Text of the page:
Following their exploitation of Kaseya’s 0-day vulnerability, REvil ransomware gang is now demanding a $70 million ransomware payment, as reported by The Record. If honoured, this would be the highest ransomware ever paid, or demanded, for that matter.
The cybercriminals came forward and took responsibility for the attacks, claiming that they had locked more than a million systems during the hack. The blog post also demanded the $70 million ransom in Bitcoin for a universal encryptor that’ll recover all files in less than an hour, as claimed by the gang.
Ransomware demands have been reaching new limits recently. Previously, the CNA Insurance ransomware was the highest ever, coming in at $40 million, which was then topped by the ransomware attack on Acer, priced at $50 million.
Thousands of businesses are hit
According to a report by BleepingComputer, during the attack of Kaseya servers, REvil targeted MSPs and not their customers. This led to the attackers scrambling more data than they could handle and changed their ransom amount from the previously demanded $5 million.
REvil encrypted files on the victim’s machines using multiple individual encrypted file extensions. Now the gang is demanding between $40,000 to $45,000 per individual encrypted file extension. One victim who had over a dozen different encrypted file extensions on their network were asked to pay a $500,000 ransom to decrypt the entire network.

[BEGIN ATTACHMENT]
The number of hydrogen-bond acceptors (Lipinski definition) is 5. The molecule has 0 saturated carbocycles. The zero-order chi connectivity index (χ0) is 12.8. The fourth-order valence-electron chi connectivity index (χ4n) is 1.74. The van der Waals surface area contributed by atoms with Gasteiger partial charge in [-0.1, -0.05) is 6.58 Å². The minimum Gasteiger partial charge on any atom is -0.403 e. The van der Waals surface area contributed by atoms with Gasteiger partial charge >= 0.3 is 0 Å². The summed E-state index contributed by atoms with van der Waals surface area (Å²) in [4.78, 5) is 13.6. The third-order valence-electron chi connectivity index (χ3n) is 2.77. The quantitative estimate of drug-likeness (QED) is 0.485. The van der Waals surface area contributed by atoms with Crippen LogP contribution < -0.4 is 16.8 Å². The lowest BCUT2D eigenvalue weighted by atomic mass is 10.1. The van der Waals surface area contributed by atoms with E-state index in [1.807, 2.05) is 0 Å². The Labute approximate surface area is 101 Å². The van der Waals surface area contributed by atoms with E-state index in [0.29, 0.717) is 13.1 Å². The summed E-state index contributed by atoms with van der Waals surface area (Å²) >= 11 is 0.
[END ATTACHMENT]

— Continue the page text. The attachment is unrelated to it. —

As Kaseya scrambles to make a patch that can fix this issue and get their services back up and running, it is estimated that over a thousand businesses are caught in the crossfire. These include the Swedish supermarket chain Coop, which had to close approximately 800 stores, the SJ transit system and a Swedish pharmacy chain.
Kaseya themselves deferred an announcement regarding the restoration of their SaaS services, stating that “to best minimise customer risk, more time was needed before we brought the data centres back online”, as reported by The Record.
US President Joe Biden has ordered US intelligence to investigate the incident but hasn’t yet explicitly stated any origin of the attack. The FBI released a statement saying that they are investigating the incident with the CISA and other interagency partners on Sunday.
“If you feel your systems have been compromised as a result of the Kaseya ransomware incident, we encourage you to employ all recommended mitigations, follow guidance from Kaseya and the Cybersecurity and Infrastructure Security Agency (CISA) to shut down your VSA servers immediately, and report your compromise to the FBI at ic3.gov,” FBI said in a statement. “Due to the potential scale of this incident, the FBI and CISA may be unable to respond to each victim individually, but all information we receive will be useful in countering this threat.”